MADRID—Spaniards are not happy that their country is headed for its fourth election in four years. According to a recent poll in El Pais, more than 90 percent of respondents said they felt either disappointment, anger or worry at the prospect of another vote. But the parliament that was chosen in April still dissolved Monday at midnight after the leaders of its main parties were unable or unwilling to come to an arrangement that would allow one of them to form a government, triggering an election on Nov. 10.
While Sept. 23 was the final deadline for any sort of Hail Mary, it was clear the negotiations had already failed a week earlier, when King Felipe VI announced that he couldn’t put forward any candidate for an investiture vote in parliament, since the parties were deadlocked. Acting Prime Minister Pedro Sanchez of the center-left Spanish Socialist Workers’ Party put the blame squarely on the three other main parties—the old-guard, conservative Popular Party and two recent upstarts, leftist Podemos and centrist Ciudadanos—for failing to support his candidacy. “I have tried by all means,” he said, “but they have made it impossible for us.”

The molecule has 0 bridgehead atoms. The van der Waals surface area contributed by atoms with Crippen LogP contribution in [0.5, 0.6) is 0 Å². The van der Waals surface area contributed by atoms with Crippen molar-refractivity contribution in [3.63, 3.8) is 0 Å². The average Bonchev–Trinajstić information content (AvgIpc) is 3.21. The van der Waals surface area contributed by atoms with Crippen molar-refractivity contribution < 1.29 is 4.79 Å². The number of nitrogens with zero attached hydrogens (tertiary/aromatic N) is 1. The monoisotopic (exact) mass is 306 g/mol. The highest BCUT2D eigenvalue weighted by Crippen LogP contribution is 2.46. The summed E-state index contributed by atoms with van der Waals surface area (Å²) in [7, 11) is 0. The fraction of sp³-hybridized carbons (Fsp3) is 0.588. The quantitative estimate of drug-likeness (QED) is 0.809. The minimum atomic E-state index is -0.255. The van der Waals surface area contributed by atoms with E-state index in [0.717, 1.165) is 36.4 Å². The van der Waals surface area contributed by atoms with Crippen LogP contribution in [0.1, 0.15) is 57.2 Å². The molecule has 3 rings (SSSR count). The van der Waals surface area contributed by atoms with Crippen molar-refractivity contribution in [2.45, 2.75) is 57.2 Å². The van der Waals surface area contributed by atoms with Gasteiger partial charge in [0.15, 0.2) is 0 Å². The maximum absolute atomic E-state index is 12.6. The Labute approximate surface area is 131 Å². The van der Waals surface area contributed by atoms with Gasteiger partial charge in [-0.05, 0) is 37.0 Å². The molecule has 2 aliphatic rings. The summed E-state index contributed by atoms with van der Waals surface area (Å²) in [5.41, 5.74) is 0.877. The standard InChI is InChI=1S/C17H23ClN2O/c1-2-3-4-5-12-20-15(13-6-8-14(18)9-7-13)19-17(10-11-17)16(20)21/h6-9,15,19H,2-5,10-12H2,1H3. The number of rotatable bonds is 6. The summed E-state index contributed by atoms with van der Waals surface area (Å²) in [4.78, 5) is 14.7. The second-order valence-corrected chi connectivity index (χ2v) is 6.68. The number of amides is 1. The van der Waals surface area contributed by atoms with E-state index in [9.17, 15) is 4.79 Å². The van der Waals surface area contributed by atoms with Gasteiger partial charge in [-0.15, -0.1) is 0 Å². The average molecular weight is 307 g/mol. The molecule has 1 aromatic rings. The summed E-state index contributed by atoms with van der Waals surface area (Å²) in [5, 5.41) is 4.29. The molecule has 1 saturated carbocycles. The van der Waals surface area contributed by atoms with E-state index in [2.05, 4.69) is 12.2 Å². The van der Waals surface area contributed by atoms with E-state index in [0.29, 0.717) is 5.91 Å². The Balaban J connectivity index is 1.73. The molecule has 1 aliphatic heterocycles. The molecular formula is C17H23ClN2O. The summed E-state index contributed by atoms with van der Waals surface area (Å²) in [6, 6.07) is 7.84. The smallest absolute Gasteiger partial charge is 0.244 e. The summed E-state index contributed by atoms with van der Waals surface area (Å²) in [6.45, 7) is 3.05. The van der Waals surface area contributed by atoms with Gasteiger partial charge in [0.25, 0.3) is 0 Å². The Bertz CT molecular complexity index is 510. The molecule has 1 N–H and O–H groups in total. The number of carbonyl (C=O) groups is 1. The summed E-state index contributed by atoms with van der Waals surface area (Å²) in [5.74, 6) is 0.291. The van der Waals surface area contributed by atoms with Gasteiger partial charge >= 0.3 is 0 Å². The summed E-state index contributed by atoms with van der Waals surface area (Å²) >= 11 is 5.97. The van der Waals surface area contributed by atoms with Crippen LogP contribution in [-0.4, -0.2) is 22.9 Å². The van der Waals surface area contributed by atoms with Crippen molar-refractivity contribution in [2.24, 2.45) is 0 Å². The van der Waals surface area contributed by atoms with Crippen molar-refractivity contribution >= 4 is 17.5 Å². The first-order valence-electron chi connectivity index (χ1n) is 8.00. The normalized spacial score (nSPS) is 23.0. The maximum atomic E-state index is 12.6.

The Socialists may have won the most votes in April, but they didn’t get the majority in parliament they needed to govern without a coalition, or an agreement with one or more of the other parties. As Spain’s traditionally two-party system, long dominated by the Socialists and the Popular Party, has fractured into four and even five parties over the past five years, difficulties in coming to governing agreements have mostly been chalked up to the fact that Spanish parties simply aren’t used to such haggling. By now, however, party leaders have had three opportunities to hone their negotiation skills and get used to the new reality. According to another poll in El Pais, only 16 percent of voters would like to go back to the two-party system, while more than 83 percent agree that the parties “must face the new multiparty scenario and get used to coming to agreements.”